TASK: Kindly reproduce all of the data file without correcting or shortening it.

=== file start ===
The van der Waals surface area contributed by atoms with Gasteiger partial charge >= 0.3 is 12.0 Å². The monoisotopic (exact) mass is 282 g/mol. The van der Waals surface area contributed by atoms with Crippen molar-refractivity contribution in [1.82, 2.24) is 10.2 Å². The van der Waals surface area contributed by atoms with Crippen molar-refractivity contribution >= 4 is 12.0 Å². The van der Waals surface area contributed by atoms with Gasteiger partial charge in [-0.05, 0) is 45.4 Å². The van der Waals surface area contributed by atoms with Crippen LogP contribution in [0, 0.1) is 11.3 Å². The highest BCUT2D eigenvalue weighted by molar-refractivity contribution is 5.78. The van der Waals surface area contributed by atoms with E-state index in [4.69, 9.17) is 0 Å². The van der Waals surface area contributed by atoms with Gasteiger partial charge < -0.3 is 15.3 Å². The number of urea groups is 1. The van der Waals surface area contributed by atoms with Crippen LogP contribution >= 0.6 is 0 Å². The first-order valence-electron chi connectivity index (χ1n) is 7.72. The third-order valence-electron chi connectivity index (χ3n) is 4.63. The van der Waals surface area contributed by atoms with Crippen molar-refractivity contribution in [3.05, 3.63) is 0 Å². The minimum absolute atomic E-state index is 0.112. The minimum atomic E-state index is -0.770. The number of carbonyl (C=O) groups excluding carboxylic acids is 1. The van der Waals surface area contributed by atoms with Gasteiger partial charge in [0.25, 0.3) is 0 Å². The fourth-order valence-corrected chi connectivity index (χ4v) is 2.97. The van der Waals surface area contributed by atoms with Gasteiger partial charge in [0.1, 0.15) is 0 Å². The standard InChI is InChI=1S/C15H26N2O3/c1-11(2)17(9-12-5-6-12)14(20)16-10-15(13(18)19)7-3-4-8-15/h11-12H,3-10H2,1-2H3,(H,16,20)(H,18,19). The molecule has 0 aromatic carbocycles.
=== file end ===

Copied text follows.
The van der Waals surface area contributed by atoms with Gasteiger partial charge >= 0.3 is 12.0 Å². The monoisotopic (exact) mass is 282 g/mol. The van der Waals surface area contributed by atoms with Crippen molar-refractivity contribution in [1.82, 2.24) is 10.2 Å². The van der Waals surface area contributed by atoms with Crippen molar-refractivity contribution >= 4 is 12.0 Å². The van der Waals surface area contributed by atoms with Gasteiger partial charge in [-0.05, 0) is 45.4 Å². The van der Waals surface area contributed by atoms with Crippen LogP contribution in [0, 0.1) is 11.3 Å². The highest BCUT2D eigenvalue weighted by molar-refractivity contribution is 5.78. The van der Waals surface area contributed by atoms with E-state index in [4.69, 9.17) is 0 Å². The van der Waals surface area contributed by atoms with Gasteiger partial charge < -0.3 is 15.3 Å². The number of urea groups is 1. The van der Waals surface area contributed by atoms with Crippen LogP contribution >= 0.6 is 0 Å². The first-order valence-electron chi connectivity index (χ1n) is 7.72. The third-order valence-electron chi connectivity index (χ3n) is 4.63. The van der Waals surface area contributed by atoms with Crippen molar-refractivity contribution in [3.05, 3.63) is 0 Å². The minimum absolute atomic E-state index is 0.112. The minimum atomic E-state index is -0.770. The number of carbonyl (C=O) groups excluding carboxylic acids is 1. The van der Waals surface area contributed by atoms with Gasteiger partial charge in [0.25, 0.3) is 0 Å². The fourth-order valence-corrected chi connectivity index (χ4v) is 2.97. The van der Waals surface area contributed by atoms with Gasteiger partial charge in [0.1, 0.15) is 0 Å². The standard InChI is InChI=1S/C15H26N2O3/c1-11(2)17(9-12-5-6-12)14(20)16-10-15(13(18)19)7-3-4-8-15/h11-12H,3-10H2,1-2H3,(H,16,20)(H,18,19). The molecule has 0 aromatic carbocycles.